Howe & Howe Inc., a subsidiary of Textron Systems Corporation, a Textron Inc. company, announced the first domestic sale and delivery of its robotic firefighter, the Thermite RS3, to the Los Angeles City Fire Department (LAFD) through authorized sales distributor Municipal Emergency Services (MES) Fire. This acquisition by the LAFD marks the first commercial sale of a robotic firefighting vehicle in the country. Firefighters Life-Saving Capability “This is our first step in bringing these life-saving capabilities to firefighters across the United States,” stated Geoff Howe, Senior Vice President of Howe & Howe. “Our robotic firefighter, Thermite, empowers first responders in life-threatening emergencies by keeping them farther out of harm’s way.” Safe Distance The Thermite robotic firefighter allows first responders to remain at a greater standoff distance from danger, using the robot as an extension of their own senses and capabilities to accomplish their mission from a safer distance. Welcoming its multi-mission capability, the LAFD intends to use the Thermite robotic firefighter for a variety of applications, such as active assistance with firefighting, training, and more. Recipient Of Thermite RS3 The Thermite RS3 is a super-high volume, low center of gravity, wide-chassis firefighting robot "The Los Angeles City Fire Department is excited and honored to be the recipient of the first Thermite RS3 in North America," said LAFD Chief Ralph Terrazas. "This innovative technology will be an excellent addition to our Urban Search and Rescue toolkit, as well as being able to fight fire in situations that won't put our firefighters in unnecessary danger." Design & Power The Thermite RS3 is a super-high volume, low center of gravity, wide-chassis firefighting robot that harnesses the ability to navigate rugged terrain and withstand exposure to extreme elements. With a modular design and wider stance that accommodates additional equipment including a plow assembly, the RS3 has the power to push vehicles from its path and pull up to 8,000 pounds with its winch. The Thermite robotic firefighter’s unmatched capability set makes it a strong partner for fire departments everywhere.
The Los Angeles Fire Department (LAFD) is the first fire service in North America to purchase a pre-series vehicle based on the Concept Fire Truck (CFT). The electric fire truck from Rosenbauer will be delivered in the first quarter 2021 and put into practice as part of a comprehensive test operation. CFT Technology In addition to its driving characteristics and safety features, the truck made an impression with its ergonomics and high functionality during the initial demonstrations last December. A sworn workforce of around 3,500 makes the LAFD one of the largest fire services in the US. It operates a fleet of 1,300 vehicles and responded to approximately 500,000 emergency calls last year, including 4,100 structure fires. Pre-series vehicle based on the CFT will have two batteries with a charge capacity of 100 kilowatt hours The LAFD and the City of Los Angeles are setting a clear example for sustainability and climate protection with the decision to use CFT technology. The purchase was made through Velocity Fire Equipment & Sales, which acts as a prime contractor and represents Rosenbauer Group in Southern California, Nevada and Arizona. Fully Electric Operation The pre-series vehicle based on the CFT will have two batteries with a charge capacity of 100 kilowatt hours. This enables fully electric operation for roughly two hours and covers around 90% of all applications. A 200-kilowatt range extender is integrated for longer application times. The fire truck will be adjusted to meet the needs of the LAFD in terms of usage and loading, without limiting the flexible vehicle architecture in the process, and is designed to meet all standards of the National Fire Protection Association (NFPA). “I am excited that we are the first Department in North America to order this cutting-edge fire engine,” says LAFD Chief Ralph Terrazas. “The electric fire engine is an innovative tool that will help reduce noise, harmful diesel emissions, and provide a flexible tool for firefighting and rescue operations from a technologically advanced platform. We are looking forward to evaluating in a real-world environment once it hits the streets of Hollywood next year.” Meets All The Safety Standards “The future fire truck is fundamentally different from the vehicles which are in service at the fire stations today. It is multi-functional, fully connected and its flexible interior can be used as a fully featured command center. Its floor can be lowered facilitating minimum boarding and working levels. Electric engines reduce noise and pollution. We will develop a production-ready fire truck that meets all the safety standards" “I am particularly delighted to receive the order from the Los Angeles Fire Department, which really is a fantastic vote of confidence,” says Dieter Siegel, CEO of Rosenbauer International. “Together, we will develop a production-ready fire truck that meets all the safety standards of the NFPA and can seamlessly be brought into real operation further down the line.” Municipal Firefighting Vehicles Rosenbauer’s Concept Fire Truck was first presented to the public in 2016. As a fire truck of the future, it anticipates major mega-trends such as climate change, demographic change and urbanization, as well as the challenges that these entail for fire departments. The use of electric drives enables a completely new kind of vehicle architecture that is 100% tailored to these future scenarios and sets new benchmarks in terms of functionality and ergonomics. The main application area for innovative CFT technology at the moment is municipal firefighting vehicles, but it will also be applied to other types of vehicles further down the line. Rosenbauer estimates that the number of vehicles with technology similar to CFT will rise to around 3,200 by 2030; up to 400 such vehicles could already be in service in Northern America by 2025.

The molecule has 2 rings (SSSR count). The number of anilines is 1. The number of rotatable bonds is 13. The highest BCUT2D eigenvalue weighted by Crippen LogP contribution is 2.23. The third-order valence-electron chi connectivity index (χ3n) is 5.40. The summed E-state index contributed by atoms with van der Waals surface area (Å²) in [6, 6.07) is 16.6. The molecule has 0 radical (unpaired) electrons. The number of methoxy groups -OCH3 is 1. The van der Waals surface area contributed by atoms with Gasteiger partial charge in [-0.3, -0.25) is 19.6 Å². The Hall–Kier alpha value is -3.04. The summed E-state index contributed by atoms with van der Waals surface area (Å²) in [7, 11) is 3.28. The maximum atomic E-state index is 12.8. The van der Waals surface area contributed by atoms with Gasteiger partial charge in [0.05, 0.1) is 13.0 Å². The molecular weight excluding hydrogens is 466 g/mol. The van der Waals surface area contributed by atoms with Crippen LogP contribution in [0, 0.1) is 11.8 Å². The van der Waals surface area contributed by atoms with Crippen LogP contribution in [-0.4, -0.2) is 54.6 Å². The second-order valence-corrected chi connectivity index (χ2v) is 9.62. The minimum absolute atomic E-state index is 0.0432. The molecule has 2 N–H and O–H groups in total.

The Los Angeles Fire Department (LAFD) is setting the standard for the use of drones in firefighting applications. As one of the first major metropolitan fire departments to have a significant drone program, LAFD has flown more than 175 missions in less than two years, including the Skirball fire that burned the Bel Air neighborhood in December 2017. Since Skyfire Consulting, a drone services and training company, helped LAFD secure a Certificate of Authorization (COA) for the drone program, the agency has established a training regimen, secured new products and equipment and grown their program to 17 licensed pilots and a fleet of nine drones. When privacy worries created a backlash in the community, the LAFD met the concerns head-on and ensured their standard operating procedures (SOPs) addressed any privacy issues. Incorporate Drone Technology LAFD started a Pilots Training and Ground School Course earlier in 2019 A report to the Board of Fire Commissioners in March from LAFD Chief Ralph Terrazas outlined the program’s progress. LAFD started a Pilots Training and Ground School Course earlier in 2019 to teach flight skills concepts and legal aspects. LAFD Battalion Chief Richard Fields told the commission the LAFD’s drone program has become a national standard. “We are mentioned in literature, we are mentioned in conferences, we are mentioned across the city family as well as outside agencies,” Fields commented, as reported by NBC4 in Los Angeles. In April, drone technology company DJI announced a Solution Development Partnership with the LAFD to create, test and deploy DJI drones as an emergency response and preparedness tool. The agreement will provide the LAFD with access to new technologies, training and support to incorporate drone technology in its operations. Thermal Imaging Cameras LAFD flies DJI Matrice 600 Series and DJI Phantom 4 Pro drones equipped with visual and thermal imaging cameras that provide real-time video and data transmission to incident commanders. LAFD will continue to use DJI drone technology across a variety of situations including hot-spot identification and aerial mapping to help manage wildfire response, as well as incident response for swiftwater rescues, hazmat operations, and urban search and rescue missions. LAFD will continue to use DJI drone technology across a variety of situations “The LAFD has been working through a pragmatic approach to adopting drone technology for several years, including developing policies and procedures that define clear use case scenarios and building awareness among the general public about the positive life- and property-saving benefits drone technology can provide,” says Fields. “[The partnership with DJI] gives the Department access to developments such as drones equipped with thermal cameras that will give incident commanders a real-time bird’s-eye perspective,” he adds. Complex Urban Environments When considering the benefits of drones, departments of any size can be inspired by LAFD’s example “Combining advanced drone technology with new software tools will help bridge the gap between [the capabilities of] helicopters and [those of] firefighters on the ground, allowing us to address life-threatening situations faster and more effectively than ever before.” The LAFD’s drone program is one of 910 public safety organizations in the U.S. deploying drones for life saving activities, according to the Bard Center for the Study of the Drone (May 2018). “While the LAFD program shows how drones can succeed when operated within expansive, urban areas by a large department, drone technology is valuable to municipalities of any size,” says Romeo Durscher, Director of Public Safety Integration at DJI. “Through our two-way collaboration [with LAFD], we will receive valuable insight into the complexities of deploying drones for emergency situations in one of the most complex urban environments in the nation,” says Bill Chen, Enterprise Partnerships Manager at DJI. When considering the benefits of drones, departments of any size can be inspired by LAFD’s example.